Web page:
Craig T. Steckler, Chief of Police, Fremont, California, Police Department
ewer than two months ago, tragedy struck Sandy Hook Elementary School in Newtown, Connecticut. I feel compelled to discuss it in this column.
Like you, I was stunned and devastated when I saw the sad news that Friday morning in December. At the beginning, details were sparse, but, as the day grew longer, the news became more horrible by the hour. As a police chief—but more importantly as a father and a grandfather—I was and am horrified that 20 precious, young children were murdered along with the 6 adults who died trying to save them. I also am deeply troubled when I think about the many law enforcement officers who responded to the scene. All of us in law enforcement have the day on the job that we will never forget, and December 14, 2012, will be that day for those officers.
December 14, 2012, must also be a day that we—the collective law enforcement community—never forget. Since that day, my shock and horror has turned from anger into a strong motivation to act. As police leaders, it is our calling—not just our job—to protect the citizens in our communities, and especially those who cannot defend themselves. Now more than ever, we cannot let anything stand in our way of fulfilling that mission.
If we are to prevent these tragedies from happening again, there are several things we must address. I strongly believe that our mental health system needs to be comprehensively reviewed and that we need to, in the United States and abroad, be aware of the mental health needs of our communities. One resource that I want to make sure you are aware of is a 2009 IACP summit report titled Building Safer Communities: Improving Police Response to Persons with Mental Illness. The report and its recommendations, available on the IACP website, are intended to promote dialogue among law enforcement, community providers, and partners. However, while I do believe that mental health awareness is a major component of fighting these types of violent acts, I do not believe it is the only component.
We must address gun violence.
Tragedies such as those in Newtown; Aurora, Colorado; Columbine, Colorado; and Virginia Tech in Blacksburg, Virginia, grab our attention, and rightfully so. But the reality is that most law enforcement executives never have to deal with a mass shooting. The hard truth is that more than 31,000 firearms-related deaths occur in the United States each year. The staggering amount of gun violence is why the IACP has been a leading voice in efforts to reduce gun violence. Our membership was and remains a leading proponent of
- the ban on military-style assault weapons;
- the ban on high-capacity magazines;
- the need for universal background checks;
- ensuring the Bureau of Alcohol, Tobacco, Firearms, and Explosives has a permanent director; and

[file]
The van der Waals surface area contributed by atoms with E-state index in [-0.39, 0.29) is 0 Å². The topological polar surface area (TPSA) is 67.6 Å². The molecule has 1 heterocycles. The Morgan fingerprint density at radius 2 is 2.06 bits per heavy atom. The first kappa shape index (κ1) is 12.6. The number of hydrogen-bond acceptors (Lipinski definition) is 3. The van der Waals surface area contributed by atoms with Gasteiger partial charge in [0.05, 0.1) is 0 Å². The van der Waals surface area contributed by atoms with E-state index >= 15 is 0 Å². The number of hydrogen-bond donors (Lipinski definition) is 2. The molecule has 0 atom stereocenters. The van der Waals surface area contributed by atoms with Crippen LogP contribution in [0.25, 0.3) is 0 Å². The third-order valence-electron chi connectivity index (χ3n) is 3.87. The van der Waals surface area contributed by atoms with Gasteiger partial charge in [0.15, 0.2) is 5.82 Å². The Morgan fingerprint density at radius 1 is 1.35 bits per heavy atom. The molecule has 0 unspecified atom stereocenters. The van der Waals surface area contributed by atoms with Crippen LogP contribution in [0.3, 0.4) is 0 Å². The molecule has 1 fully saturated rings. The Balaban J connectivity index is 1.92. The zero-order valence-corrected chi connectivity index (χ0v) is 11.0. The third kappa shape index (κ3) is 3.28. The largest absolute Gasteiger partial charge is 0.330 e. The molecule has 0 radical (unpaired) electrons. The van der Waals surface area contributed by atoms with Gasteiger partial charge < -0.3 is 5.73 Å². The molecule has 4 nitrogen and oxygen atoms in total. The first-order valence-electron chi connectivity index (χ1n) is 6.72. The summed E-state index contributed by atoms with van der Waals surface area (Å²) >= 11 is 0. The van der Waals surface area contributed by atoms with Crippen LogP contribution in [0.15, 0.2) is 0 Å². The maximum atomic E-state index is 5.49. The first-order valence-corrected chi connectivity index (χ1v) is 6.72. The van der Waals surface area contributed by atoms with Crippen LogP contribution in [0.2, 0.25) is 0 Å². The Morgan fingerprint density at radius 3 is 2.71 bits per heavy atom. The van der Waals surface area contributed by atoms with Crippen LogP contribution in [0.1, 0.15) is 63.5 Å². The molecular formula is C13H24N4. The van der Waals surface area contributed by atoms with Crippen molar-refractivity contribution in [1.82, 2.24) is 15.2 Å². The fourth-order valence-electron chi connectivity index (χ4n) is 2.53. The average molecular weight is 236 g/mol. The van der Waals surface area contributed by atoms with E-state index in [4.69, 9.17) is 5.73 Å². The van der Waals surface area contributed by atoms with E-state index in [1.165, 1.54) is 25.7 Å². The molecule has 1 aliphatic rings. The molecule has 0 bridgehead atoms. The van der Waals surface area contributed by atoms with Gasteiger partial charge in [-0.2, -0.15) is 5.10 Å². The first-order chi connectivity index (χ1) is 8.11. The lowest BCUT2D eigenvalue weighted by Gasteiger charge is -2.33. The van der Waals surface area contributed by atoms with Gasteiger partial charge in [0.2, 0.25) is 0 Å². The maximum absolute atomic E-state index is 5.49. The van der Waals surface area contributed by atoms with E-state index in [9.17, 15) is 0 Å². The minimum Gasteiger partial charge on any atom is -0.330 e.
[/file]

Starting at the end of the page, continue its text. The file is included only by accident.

- other commonsense measures that have and will, if adopted, reduce the level of gun violence in the United States.
The IACP also has been a leader in resources for state, local, and tribal law enforcement to help combat illegal firearms. Two relevant documents, Reducing Gun Violence in Our Communities: A Leadership Guide for Law Enforcement on Effective Strategies and Programs and Taking A Stand: Reducing Gun Violence in Our Communities, are available on the IACP website.
Additionally, at the beginning of this year, the IACP prepared a firearms position paper, which identifies and provides solutions to various firearms-related issues that need to be addressed. The paper, available at http://www.theiacp.org/firearms, has been sent to the White House and circulated among members of Congress. As a public safety leader, you will certainly be called on to address concerns of gun violence, and I hope you will find this and other IACP resources helpful. We must reassure our communities that our schools, our workplaces, and our local businesses are safe and that our departments are well positioned to protect our citizens.
I can assure you that the IACP is committed to working with the Obama administration, members of Congress, the National Law Enforcement Partnership to Prevent Gun Violence, and other national leaders to stem the unacceptable level of gun violence in the United States. In fact, the IACP already has met with Vice President Biden to pledge our support to the president and vice president’s initiatives to curb gun violence.
I hope you—the IACP membership—also will commit to addressing the unacceptable level of firearms violence that occurs daily. To honor our oath of protecting the public, we must all work together toward a solution. ♦
Please cite as:
Craig T. Steckler, "Stemming the Unacceptable Level of Gun Violence," President’s Message, The Police Chief 80 (February 2013): 6.